WFAA has turned the traditional concept of on the scene reporting on its ear in north Texas with a new, street-level studio set against the glitzy backdrop
WFAA has turned the traditional concept of “on the scene” reporting on its ear in north Texas with a new, street-level studio set against the glitzy backdrop of Victory Park, an energized new section of downtown Dallas.
The station, owned by Belo, has constructed a glass-walled facility on the south side of the plaza outside American Airlines Center (home to the NBA's Dallas Mavericks, the NHL's Dallas Stars, and a series of concerts and events throughout the year), about a mile away from the station's main control room.
The new 4000sq-ft studio provides visitors to the Victory Park area with a storefront view of the station's live morning and evening newscasts — the highly rated local talk show “Good Morning Texas” — and other news and entertainment programs. It also gives home viewers the feeling of being part of the action when games or high-profile concerts are taking place.
The key enabling technology to facilitate this unique remote two-way production design is the Grass Valley C2IP TCP/IP-based Ethernet camera control system, which gives the station's technical staff the ability to shade and focus the cameras from their control room located about a mile away.
The system consists of an operational control panel (OCP 400); a master control panel (MCP 400); and a base station data/network module (LDK 4500 SL). (See Figure 1.) It offers comprehensive remote operation for all Grass Valley LDK series cameras, including the LDK 4000 installed at the station. The system offers Ethernet-based control of up to 99 cameras using standard IP networking, as well as multiple control points per camera.
The compact (4RU) operational control panel includes variable matrix control, fine skin-detail adjustments and installation adjustments, which all directly control the camera's internal menu settings. The panel also features Ethernet connectivity, an intuitive interface for easy operation, and preilluminated buttons and text-screenings for dim-light environments.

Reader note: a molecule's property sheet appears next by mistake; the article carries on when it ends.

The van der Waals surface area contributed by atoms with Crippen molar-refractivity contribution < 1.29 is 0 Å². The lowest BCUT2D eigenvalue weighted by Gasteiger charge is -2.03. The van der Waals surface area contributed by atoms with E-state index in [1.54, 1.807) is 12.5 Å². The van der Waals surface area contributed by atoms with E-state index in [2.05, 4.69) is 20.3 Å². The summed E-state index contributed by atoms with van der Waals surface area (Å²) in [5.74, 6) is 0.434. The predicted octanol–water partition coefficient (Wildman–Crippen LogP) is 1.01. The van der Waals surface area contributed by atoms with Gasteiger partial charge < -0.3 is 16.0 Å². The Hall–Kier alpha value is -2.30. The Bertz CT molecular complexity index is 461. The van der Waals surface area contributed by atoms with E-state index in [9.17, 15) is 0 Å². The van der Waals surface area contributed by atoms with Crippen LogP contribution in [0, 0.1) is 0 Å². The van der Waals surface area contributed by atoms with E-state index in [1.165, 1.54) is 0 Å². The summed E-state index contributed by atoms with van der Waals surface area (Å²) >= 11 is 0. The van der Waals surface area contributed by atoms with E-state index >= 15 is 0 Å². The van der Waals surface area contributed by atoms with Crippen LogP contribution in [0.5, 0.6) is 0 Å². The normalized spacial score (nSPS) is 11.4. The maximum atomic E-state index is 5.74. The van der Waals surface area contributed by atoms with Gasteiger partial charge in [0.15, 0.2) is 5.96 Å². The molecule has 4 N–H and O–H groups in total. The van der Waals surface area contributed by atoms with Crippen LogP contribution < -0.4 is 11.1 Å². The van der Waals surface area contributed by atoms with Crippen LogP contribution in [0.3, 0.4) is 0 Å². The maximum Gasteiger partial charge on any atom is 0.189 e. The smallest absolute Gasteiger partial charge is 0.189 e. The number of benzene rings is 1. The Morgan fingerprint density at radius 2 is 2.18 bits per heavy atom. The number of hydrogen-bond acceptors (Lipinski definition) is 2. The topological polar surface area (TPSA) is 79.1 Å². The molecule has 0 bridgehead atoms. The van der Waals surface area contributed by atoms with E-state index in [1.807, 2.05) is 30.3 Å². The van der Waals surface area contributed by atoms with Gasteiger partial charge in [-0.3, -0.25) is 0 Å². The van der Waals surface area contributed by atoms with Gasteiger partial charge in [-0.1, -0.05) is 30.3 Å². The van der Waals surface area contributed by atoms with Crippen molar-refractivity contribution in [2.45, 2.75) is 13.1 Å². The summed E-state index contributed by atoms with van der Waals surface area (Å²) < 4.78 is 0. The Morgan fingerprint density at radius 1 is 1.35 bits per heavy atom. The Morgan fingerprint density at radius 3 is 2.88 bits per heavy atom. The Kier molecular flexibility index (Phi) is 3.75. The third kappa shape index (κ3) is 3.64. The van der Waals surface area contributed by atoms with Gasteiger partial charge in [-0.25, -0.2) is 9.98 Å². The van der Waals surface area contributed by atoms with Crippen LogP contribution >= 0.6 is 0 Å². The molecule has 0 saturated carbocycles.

Using the panel reduces the time and effort station technicians spend on camera setup and reconfiguration when changing shows. Instead of individually calling up each camera on a network to obtain its operational settings, the master control panel interprets and logs all network activity between cameras and control panels automatically.
The technicians also can use the data-gathering capabilities of the master control panel to adjust camera parameters on the fly. They can, for example, use the panel's spreadsheet-like interface to review the paint settings for all cameras in a particular production, and then adjust them across the board or on a camera-by-camera basis. This helps provide the station with a uniform look among the different camera outputs for all of its shows.
Camera and production settings also can be saved as digital files on standard USB storage media, which can even be e-mailed if necessary. When setting up a production, technicians simply load the settings into the OCP panel off the USB media.
The LDK 4500 SL base station data/network module allows the station to add new features and update the software easily, thereby future-proofing its investment. It also supports the Grass Valley NetConfig software, enabling fast device configuration and remote access via a Web browser interface.
The remote camera control system offers the station's engineering crew the freedom to manage the cameras from the station's main control room. It's as if they are positioned inside the studio in Victory Park, but they are not.
On the air in HD
The station's new facility was opened on Jan. 8, 2007, and began full HD broadcasting on Feb. 2, 2007. WFAA-DT is now on the air in HD with its local news (the first in its market to do so) and has become popular with viewers.
A variety of pre- and post-event broadcasts, along with its daily morning show, are produced in the new studio. Then the signal is transmitted via fiber-optic cable across town to the station's main control room located in the same building that the station has been broadcasting from since the late 1950s, and to the station's Grass Valley Kayak HD production switcher before going to air.
There are even HD cameras located at various locations atop Victory Park and across the street on the second story of the new W Hotel to provide live reaction shots and to oversee the crowds coming to and from events. These overhead shots are often fed to large projection screens located outside the studio and incorporated into the station's coverage.
In order to maintain a consistent look for its locally produced programs, WFAA has installed four more LDK 4000 cameras in its existing production studio, which are fed into the Kayak HD switcher. These also are set up using the control panel of the C2IP system.
Michael Grotticelli regularly reports on professional video and broadcast technology industries.